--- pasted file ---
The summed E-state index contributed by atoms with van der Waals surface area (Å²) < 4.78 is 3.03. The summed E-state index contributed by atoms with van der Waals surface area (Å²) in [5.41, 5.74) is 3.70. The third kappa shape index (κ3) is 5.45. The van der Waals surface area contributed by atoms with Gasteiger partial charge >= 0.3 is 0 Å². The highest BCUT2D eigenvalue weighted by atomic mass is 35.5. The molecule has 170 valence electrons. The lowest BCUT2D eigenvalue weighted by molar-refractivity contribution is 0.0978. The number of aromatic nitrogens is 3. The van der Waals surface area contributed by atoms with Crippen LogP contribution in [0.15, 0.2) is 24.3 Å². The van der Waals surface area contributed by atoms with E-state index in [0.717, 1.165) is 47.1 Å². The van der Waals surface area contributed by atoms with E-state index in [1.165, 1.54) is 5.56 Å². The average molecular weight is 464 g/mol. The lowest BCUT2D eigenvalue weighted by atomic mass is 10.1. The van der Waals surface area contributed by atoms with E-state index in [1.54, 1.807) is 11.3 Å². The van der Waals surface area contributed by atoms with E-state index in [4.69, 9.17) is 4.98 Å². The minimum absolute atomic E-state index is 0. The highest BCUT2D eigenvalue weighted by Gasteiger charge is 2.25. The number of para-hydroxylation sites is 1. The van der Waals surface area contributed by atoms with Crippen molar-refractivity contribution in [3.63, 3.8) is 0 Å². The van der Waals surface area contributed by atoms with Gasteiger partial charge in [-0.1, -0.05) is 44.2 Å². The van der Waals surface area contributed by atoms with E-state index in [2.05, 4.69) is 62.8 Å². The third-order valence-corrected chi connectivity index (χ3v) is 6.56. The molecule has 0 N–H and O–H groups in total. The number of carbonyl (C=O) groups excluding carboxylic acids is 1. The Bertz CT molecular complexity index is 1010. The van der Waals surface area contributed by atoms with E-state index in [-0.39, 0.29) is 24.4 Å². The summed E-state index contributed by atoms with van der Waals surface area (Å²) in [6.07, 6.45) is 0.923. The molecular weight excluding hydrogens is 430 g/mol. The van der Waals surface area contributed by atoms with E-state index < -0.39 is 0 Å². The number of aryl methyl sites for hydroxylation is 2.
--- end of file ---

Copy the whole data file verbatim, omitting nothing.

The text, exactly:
The summed E-state index contributed by atoms with van der Waals surface area (Å²) < 4.78 is 3.03. The summed E-state index contributed by atoms with van der Waals surface area (Å²) in [5.41, 5.74) is 3.70. The third kappa shape index (κ3) is 5.45. The van der Waals surface area contributed by atoms with Gasteiger partial charge >= 0.3 is 0 Å². The highest BCUT2D eigenvalue weighted by atomic mass is 35.5. The molecule has 170 valence electrons. The lowest BCUT2D eigenvalue weighted by molar-refractivity contribution is 0.0978. The number of aromatic nitrogens is 3. The van der Waals surface area contributed by atoms with Crippen LogP contribution in [0.15, 0.2) is 24.3 Å². The van der Waals surface area contributed by atoms with E-state index in [0.717, 1.165) is 47.1 Å². The van der Waals surface area contributed by atoms with E-state index in [1.165, 1.54) is 5.56 Å². The average molecular weight is 464 g/mol. The lowest BCUT2D eigenvalue weighted by atomic mass is 10.1. The van der Waals surface area contributed by atoms with E-state index in [1.54, 1.807) is 11.3 Å². The van der Waals surface area contributed by atoms with E-state index in [4.69, 9.17) is 4.98 Å². The minimum absolute atomic E-state index is 0. The highest BCUT2D eigenvalue weighted by Gasteiger charge is 2.25. The number of para-hydroxylation sites is 1. The van der Waals surface area contributed by atoms with Crippen molar-refractivity contribution in [3.63, 3.8) is 0 Å². The van der Waals surface area contributed by atoms with Gasteiger partial charge in [-0.1, -0.05) is 44.2 Å². The van der Waals surface area contributed by atoms with E-state index in [2.05, 4.69) is 62.8 Å². The third-order valence-corrected chi connectivity index (χ3v) is 6.56. The molecule has 0 N–H and O–H groups in total. The number of carbonyl (C=O) groups excluding carboxylic acids is 1. The Bertz CT molecular complexity index is 1010. The van der Waals surface area contributed by atoms with E-state index in [-0.39, 0.29) is 24.4 Å². The summed E-state index contributed by atoms with van der Waals surface area (Å²) in [6.07, 6.45) is 0.923. The molecular weight excluding hydrogens is 430 g/mol. The van der Waals surface area contributed by atoms with E-state index < -0.39 is 0 Å². The number of aryl methyl sites for hydroxylation is 2.